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Minorities hardest hit by COVID-19 in US

By AI HEPING in New York | chinadaily.com.cn | Updated: 2020-04-09 11:38

Paramedics take a patient into emergency center at Maimonides Medical Center during the outbreak of the coronavirus disease (COVID-19) in the Brooklyn borough of New York City, New York, April 7, 2020. [Photo/Agencies]

The coronavirus is killing more African Americans in some major US cities compared with other Americans, according to state health authorities and data.

In Chicago, 23 percent of residents are African American, but they account for 58 percent of COVID-19 deaths.

In Milwaukee, Wisconsin, African Americans make up roughly one-quarter of the population but about one-half of coronavirus cases.

Louisiana's Department of Health on Monday became one of the latest state entities to begin reporting a racial breakdown of cases. It showed African Americans account for 70 percent of coronavirus deaths in the state, despite making up 32 percent of the population.

In Illinois, as of Wednesday, there were 462 deaths, according to the state's Department of Public Health. Of the deaths, 43.3 percent were African American, 36.1 percent white, 8 percent Hispanic and 3.9 percent Asian (7 percent failed to self-identify).

Roughly 15 percent of the state's population is African American, while whites make up 77 percent of the state, according to the latest Census.

In Michigan, the Department of Health and Human Services started releasing official data showing the racial breakdown of cases and deaths on April 2. It showed that, while 14 percent of the population of Michigan is African American, 33 percent of coronavirus cases and 41percent of deaths were in the black community.

And in New York City, data released Wednesday by the city's health department showed that Hispanics make up 34 percent of people who have died of the virus but 29 percent of the population. African Americans make up 28 percent of those who have died, but 22 percent of the population, according to the Department of Health and Mental Hygiene.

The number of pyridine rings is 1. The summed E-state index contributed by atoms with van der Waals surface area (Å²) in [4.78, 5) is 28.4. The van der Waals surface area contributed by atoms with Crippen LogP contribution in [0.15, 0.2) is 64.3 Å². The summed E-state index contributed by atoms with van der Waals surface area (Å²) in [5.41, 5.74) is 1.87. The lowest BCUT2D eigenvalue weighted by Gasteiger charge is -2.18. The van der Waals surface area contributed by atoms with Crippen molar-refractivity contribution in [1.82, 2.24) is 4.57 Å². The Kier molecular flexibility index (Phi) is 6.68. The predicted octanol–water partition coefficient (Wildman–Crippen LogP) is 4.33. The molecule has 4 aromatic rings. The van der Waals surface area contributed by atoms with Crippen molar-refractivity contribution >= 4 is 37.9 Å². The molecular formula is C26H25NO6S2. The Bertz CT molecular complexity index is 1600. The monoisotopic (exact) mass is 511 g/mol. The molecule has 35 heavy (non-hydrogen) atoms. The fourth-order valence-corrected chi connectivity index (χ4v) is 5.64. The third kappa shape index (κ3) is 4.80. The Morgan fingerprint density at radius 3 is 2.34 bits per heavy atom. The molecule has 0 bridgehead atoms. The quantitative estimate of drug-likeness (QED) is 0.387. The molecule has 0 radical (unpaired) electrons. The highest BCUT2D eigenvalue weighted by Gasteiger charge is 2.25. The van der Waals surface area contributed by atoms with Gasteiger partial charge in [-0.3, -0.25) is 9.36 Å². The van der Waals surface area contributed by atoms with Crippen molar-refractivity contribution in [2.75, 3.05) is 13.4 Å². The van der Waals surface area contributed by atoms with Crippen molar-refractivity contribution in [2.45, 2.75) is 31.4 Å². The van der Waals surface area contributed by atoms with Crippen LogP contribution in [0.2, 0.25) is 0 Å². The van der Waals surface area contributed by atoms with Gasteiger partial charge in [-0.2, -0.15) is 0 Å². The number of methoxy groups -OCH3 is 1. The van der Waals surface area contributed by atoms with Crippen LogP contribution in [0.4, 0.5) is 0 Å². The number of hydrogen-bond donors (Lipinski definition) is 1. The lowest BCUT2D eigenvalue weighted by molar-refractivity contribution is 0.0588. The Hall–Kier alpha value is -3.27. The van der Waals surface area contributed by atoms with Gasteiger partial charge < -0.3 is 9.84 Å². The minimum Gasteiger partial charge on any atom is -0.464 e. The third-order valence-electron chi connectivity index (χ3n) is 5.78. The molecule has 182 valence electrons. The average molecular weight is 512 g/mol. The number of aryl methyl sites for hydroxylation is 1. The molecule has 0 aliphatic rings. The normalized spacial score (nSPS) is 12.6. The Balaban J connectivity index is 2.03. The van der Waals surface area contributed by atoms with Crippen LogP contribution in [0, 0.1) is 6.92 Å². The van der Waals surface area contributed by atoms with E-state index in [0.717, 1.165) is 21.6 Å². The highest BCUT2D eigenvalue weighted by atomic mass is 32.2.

Conversely, white and Asian New Yorkers have been less hard hit. In the city, whites make up 32 percent of the population and 27 percent of people who have died. Asians make up 14 percent of the city's population but account for 7 percent of fatalities.

Outside of New York City, where African Americans make up 9 percent of the state population, they account for 18 percent of deaths, the New York State Health Department said.

President Donald Trump and Dr Anthony Fauci, director of the National Institute of Allergy and Infectious Diseases, spoke about the racial disparities Tuesday at a White House news briefing.

Trump said that African Americans were being hit hard by the coronavirus, representing a "tremendous challenge" for the nation.

"We want to find the reason to it," Trump said, adding that national data on race and coronavirus cases should be available later this week.

Fauci said existing health disparities have made the outbreak worse for the African American community.

"So we are very concerned about that," Fauci said. "It is very sad. There is nothing we can do about it right now except to give them the best possible care to avoid complications."

On Wednesday, New York Governor Andrew Cuomo asked at his daily press briefing: "Why are more African Americans and Latinos affected?"

Cuomo said he would investigate the racial disparities in deaths from COVID-19 and increase coronavirus testing in minority communities.

As of Tuesday morning, at least nine states and Washington have included a racial breakdown of their coronavirus cases, according to USA Today.

But the US Centers for Disease Control and Prevention (CDC), which gathers data on coronavirus deaths by gender, does not do it by race or ethnicity. It said it plans to release information about COVID-19 hospitalizations later this week that includes data on race and ethnicity.

Maryland Governor Larry Hogan directed his state's health department this week to provide racial breakdowns for all cases in his jurisdiction, including testing, hospitalization and mortality rates.

Health officials have said that African Americans may be vulnerable to complications from the coronavirus because they suffer from a disproportionate number of underlying conditions contributing to COVID-19 deaths, such as diabetes, high blood pressure and obesity.

New York City Mayor Bill de Blasio said Wednesday that the disparities reflected economic inequalities and differences in access to healthcare.

He said that the city would redouble efforts to support its public hospitals, where many of the city's poorest residents turn for help and which have often been overwhelmed trying to care for COVID-19 patients.

Advocates for minorities say they are also worried that minorities aren't receiving adequate information about the illness or access to testing.

The Congressional Hispanic Caucus is also pressing for the release of more racial data. Representative Joaquin Castro, a Texas Democrat and chairman of the caucus, said communities of color have long suffered because of health disparities, "but you can't fix what you don't measure".

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